Propagation is affected by time of day. During the daytime the solar wind presses this layer closer to the Earth, thereby limiting how far it can reflect radio waves. On the night side of the Earth, the solar wind drags the ionosphere further away, thereby greatly increasing the range which radio waves can travel by reflection, called skywave. The extent of the effect is further influenced by the season (because of the differing distance between Earth and the Sun), and the amount of sunspot activity.
Its existence was predicted in 1902 independently and almost simultaneously by the American electrical engineer Arthur Edwin Kennelly (1861-1939) and the British physicist Oliver Heaviside (1850-1925). However, it was not until 1924 that its existence was detected by Edward V. Appleton.
In 1899, Nikola Tesla, in his Colorado Springs experiments, transmitted extremely low frequency electromagnetic waves between the earth and ionosphere, up to the Kennelly-Heaviside layer (Grotz, 1997). Tesla made mathematical calculations and computations based on his experiments. He predicted the resonance frequency of this area within 15% of modern accepted experimental value. (Corum, 1986) In the 1950s, researchers confirmed the resonance frequency was at the low range 6.8 Hz.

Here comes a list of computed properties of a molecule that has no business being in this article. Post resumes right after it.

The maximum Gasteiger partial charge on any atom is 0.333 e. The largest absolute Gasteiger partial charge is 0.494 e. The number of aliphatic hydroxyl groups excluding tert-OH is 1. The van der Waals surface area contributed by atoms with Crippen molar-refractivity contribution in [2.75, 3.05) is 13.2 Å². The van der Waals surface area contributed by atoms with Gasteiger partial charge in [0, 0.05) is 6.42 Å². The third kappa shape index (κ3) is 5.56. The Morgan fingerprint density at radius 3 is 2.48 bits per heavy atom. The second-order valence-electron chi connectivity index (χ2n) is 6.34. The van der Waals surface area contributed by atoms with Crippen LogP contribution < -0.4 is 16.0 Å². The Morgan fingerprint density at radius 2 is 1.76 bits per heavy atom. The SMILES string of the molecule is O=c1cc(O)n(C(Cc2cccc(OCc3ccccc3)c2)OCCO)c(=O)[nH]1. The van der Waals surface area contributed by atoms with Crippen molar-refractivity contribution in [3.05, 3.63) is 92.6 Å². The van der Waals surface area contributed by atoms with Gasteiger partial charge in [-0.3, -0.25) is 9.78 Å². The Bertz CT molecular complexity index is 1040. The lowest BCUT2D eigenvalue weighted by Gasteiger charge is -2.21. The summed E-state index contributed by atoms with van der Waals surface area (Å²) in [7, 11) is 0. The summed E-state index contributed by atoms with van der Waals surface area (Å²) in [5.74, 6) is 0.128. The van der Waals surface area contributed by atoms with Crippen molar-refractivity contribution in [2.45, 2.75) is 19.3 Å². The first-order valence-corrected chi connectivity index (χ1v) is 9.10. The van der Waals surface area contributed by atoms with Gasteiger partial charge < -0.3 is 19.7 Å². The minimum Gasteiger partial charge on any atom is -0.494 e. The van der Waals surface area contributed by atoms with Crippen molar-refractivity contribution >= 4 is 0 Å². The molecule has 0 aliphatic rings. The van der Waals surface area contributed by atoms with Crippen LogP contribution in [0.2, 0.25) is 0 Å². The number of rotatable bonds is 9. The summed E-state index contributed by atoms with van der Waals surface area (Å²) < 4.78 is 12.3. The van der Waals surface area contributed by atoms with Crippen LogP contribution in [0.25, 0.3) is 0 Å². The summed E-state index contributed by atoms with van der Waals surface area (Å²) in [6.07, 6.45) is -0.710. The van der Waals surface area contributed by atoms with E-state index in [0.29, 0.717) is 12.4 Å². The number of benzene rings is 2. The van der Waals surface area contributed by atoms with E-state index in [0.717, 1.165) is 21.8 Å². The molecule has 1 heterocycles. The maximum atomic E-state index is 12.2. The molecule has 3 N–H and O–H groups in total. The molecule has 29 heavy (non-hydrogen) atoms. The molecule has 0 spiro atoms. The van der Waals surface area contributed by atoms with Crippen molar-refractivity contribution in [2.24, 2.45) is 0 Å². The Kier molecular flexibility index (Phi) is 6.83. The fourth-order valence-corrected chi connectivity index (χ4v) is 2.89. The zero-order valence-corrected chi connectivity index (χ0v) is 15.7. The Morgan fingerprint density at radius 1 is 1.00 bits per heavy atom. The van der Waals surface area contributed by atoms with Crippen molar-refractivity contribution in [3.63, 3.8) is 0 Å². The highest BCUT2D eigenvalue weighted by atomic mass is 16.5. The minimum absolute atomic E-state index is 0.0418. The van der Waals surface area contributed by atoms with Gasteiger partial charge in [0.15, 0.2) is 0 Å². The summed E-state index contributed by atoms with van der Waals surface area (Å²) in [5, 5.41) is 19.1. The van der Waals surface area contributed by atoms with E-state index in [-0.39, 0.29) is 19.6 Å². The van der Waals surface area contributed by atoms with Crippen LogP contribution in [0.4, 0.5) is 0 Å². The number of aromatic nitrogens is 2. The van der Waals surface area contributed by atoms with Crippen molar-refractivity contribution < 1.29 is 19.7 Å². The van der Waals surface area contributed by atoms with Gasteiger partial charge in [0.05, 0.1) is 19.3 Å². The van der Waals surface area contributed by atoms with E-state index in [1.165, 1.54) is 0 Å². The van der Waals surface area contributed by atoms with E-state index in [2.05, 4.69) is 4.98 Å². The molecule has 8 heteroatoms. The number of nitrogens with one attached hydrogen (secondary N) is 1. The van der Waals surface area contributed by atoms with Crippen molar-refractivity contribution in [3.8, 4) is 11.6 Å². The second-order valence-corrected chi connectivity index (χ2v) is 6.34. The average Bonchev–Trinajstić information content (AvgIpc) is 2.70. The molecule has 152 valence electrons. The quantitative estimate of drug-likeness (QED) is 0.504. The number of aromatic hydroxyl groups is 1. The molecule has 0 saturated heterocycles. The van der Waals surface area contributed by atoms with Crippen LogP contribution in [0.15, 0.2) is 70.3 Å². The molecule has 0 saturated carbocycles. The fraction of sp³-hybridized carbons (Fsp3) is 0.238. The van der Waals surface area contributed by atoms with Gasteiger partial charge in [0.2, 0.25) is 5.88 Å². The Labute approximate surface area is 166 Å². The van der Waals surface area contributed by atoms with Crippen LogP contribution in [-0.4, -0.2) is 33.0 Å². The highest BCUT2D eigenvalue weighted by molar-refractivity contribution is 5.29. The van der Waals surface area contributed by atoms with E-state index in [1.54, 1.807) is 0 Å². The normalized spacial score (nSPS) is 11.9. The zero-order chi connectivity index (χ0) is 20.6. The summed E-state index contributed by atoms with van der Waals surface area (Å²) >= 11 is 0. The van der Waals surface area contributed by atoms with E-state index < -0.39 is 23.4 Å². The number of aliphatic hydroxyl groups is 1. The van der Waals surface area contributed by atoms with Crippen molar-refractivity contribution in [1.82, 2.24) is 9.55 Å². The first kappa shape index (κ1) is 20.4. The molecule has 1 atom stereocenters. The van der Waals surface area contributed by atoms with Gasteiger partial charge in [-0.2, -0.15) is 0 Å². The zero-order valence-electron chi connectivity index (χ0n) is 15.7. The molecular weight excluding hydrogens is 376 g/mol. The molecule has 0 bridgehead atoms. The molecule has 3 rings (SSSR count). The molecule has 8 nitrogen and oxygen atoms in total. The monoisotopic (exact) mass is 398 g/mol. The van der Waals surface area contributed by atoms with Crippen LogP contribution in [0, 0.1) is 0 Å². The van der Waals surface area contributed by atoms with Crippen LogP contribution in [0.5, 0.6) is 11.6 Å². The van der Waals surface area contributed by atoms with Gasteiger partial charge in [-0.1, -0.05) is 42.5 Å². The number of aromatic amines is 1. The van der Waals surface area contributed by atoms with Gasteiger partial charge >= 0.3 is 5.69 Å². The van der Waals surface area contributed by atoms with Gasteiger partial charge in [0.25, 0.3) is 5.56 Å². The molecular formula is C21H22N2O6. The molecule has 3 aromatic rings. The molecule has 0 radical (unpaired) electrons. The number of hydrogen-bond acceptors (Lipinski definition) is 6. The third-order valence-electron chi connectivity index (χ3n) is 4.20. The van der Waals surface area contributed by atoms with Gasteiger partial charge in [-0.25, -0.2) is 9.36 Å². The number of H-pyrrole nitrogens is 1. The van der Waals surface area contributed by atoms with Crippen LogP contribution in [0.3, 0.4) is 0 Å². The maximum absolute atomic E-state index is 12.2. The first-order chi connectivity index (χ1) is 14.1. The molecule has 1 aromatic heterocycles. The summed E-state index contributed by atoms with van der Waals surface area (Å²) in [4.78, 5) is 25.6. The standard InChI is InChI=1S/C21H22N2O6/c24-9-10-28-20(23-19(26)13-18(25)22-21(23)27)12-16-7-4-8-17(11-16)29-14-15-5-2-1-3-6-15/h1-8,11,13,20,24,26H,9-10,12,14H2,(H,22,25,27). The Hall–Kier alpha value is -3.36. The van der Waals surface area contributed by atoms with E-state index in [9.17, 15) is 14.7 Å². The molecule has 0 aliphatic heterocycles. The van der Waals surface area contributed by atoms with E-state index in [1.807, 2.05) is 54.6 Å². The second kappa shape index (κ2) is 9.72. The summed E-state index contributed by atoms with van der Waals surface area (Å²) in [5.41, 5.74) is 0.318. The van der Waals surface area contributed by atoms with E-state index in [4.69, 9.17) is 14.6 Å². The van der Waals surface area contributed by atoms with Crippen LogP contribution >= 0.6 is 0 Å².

The "Heaviside layer" is used as a symbol for heaven (in the afterlife sense) in Andrew Lloyd Webber's musical Cats. This reference is based on a quote found in a letter written by T. S. Eliot, whose book Old Possum's Book of Practical Cats forms the basis of the musical. In the musical, one cat is chosen each year by Old Deuteronomy to go to the Heaviside Layer and begin a new life. In the song "The Journey to the Heaviside Layer", it is stated that the Heaviside Layer is "past the Russell Hotel" and "past the Jellicle moon", indicating that it is very far away and difficult to access.
In the end of the musical, Grizabella is chosen to go the Heaviside Layer. She does so by ascending on a flying tyre until she reaches a structure resembling clouds, into which she disappears.
The "Heaviside Layer" is another name for the Ionosphere. There are two kinds of ions, anions and cations. This reference may be a scientific pun by T. S. Eliot.